By Kirell Lakhman
An influential House committee yesterday launched an investigation into 23andMe, Navigenics, and Pathway Genomics, and has asked the companies to hand over certain documents by June 4.
The House Energy and Commerce Committee asked the consumer genetic-testing vendors to provide information about their tests' accuracy and how the companies analyze their results, among other details.
In three nearly-identical letters sent to the companies Wednesday, Committee Chairman Rep. Henry Waxman and three other legislators supported their decision to investigate the companies by citing "concern from the scientific community regarding the accuracy of test results.”
The letters were sent to Pathway CEO James Plante; Navigenics chief Vance Vanier; and 23andMe president Anne Wojcicki. Waxman is a prominent California Democrat. All three companies are based in California.
It wasn't immediately clear whether the officials would have to testify before the committee.
Apparently Navigenics has "already talked with staff on the House committee and would respond to its request for information." It has also been in contact with the FDA for more than three years and said it "believes its services comply with all existing federal and state regulations."
23andMe said it would comply with the committee's request, and that it has had "several conversations with the FDA," including a meeting that took place before the company launched its test in late 2007. "We continue to welcome dialogue with the agency," the company said.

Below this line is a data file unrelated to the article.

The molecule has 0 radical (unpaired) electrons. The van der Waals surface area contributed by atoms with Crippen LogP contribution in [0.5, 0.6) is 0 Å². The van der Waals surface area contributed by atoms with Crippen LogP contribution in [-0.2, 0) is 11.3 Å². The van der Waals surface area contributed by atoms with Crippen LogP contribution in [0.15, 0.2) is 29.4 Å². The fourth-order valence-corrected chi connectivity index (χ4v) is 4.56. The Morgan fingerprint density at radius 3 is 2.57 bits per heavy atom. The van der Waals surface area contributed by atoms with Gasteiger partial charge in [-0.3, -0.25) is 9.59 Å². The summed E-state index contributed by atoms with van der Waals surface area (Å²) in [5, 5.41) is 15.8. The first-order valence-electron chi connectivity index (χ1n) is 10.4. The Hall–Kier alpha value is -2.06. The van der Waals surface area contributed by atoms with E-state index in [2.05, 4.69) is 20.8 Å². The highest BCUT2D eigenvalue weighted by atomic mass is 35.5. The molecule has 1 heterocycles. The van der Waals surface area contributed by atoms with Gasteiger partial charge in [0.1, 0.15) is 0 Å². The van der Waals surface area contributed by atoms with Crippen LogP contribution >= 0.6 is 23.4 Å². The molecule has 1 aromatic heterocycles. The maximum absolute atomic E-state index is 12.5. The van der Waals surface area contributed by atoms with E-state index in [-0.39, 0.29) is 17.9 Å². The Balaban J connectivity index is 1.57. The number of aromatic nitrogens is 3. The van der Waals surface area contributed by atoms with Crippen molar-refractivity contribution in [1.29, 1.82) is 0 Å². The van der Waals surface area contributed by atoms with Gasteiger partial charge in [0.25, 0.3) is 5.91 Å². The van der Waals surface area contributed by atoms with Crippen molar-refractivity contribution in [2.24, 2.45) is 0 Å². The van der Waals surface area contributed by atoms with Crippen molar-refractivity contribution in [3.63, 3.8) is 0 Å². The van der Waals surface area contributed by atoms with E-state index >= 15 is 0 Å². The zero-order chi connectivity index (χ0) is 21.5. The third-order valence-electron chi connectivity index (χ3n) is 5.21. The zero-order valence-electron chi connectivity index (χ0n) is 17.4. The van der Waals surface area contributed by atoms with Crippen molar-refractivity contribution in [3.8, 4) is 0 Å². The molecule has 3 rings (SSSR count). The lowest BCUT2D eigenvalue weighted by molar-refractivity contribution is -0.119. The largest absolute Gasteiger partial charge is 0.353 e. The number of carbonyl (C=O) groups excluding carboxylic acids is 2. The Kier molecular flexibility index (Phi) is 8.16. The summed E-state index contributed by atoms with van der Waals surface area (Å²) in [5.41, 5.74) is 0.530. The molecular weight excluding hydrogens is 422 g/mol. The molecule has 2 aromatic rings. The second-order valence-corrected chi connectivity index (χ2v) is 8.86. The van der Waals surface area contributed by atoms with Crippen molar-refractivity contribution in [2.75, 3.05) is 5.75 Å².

Robert Blodgett, a Pathway spokesman, didn’t have an immediate comment on the lawmakers’ letter.
Icing on the Cake
News of the House committee's action comes two weeks after the FDA said it would investigate Pathway's tests and that it had in fact been investigating other DTC genetic-test companies on the sly for some time.
The FDA's very public action caused Walgreens and CVS, two national pharmacy chains, to shelve plans to sell Pathway's starter kits in their stores. Walgreens was to have begun selling the kits last Friday, while CVS was to put them on its shelves in August.
The committee's action, which Dan Vorhaus at Genomics Law Report calls the "first publicly reported Congressional investigation into the current generation of DTC genetic-testing companies," represents a bright Maraschino cherry planted atop the FDA's seemingly uncoordinated and contradictory investigation into Pathway.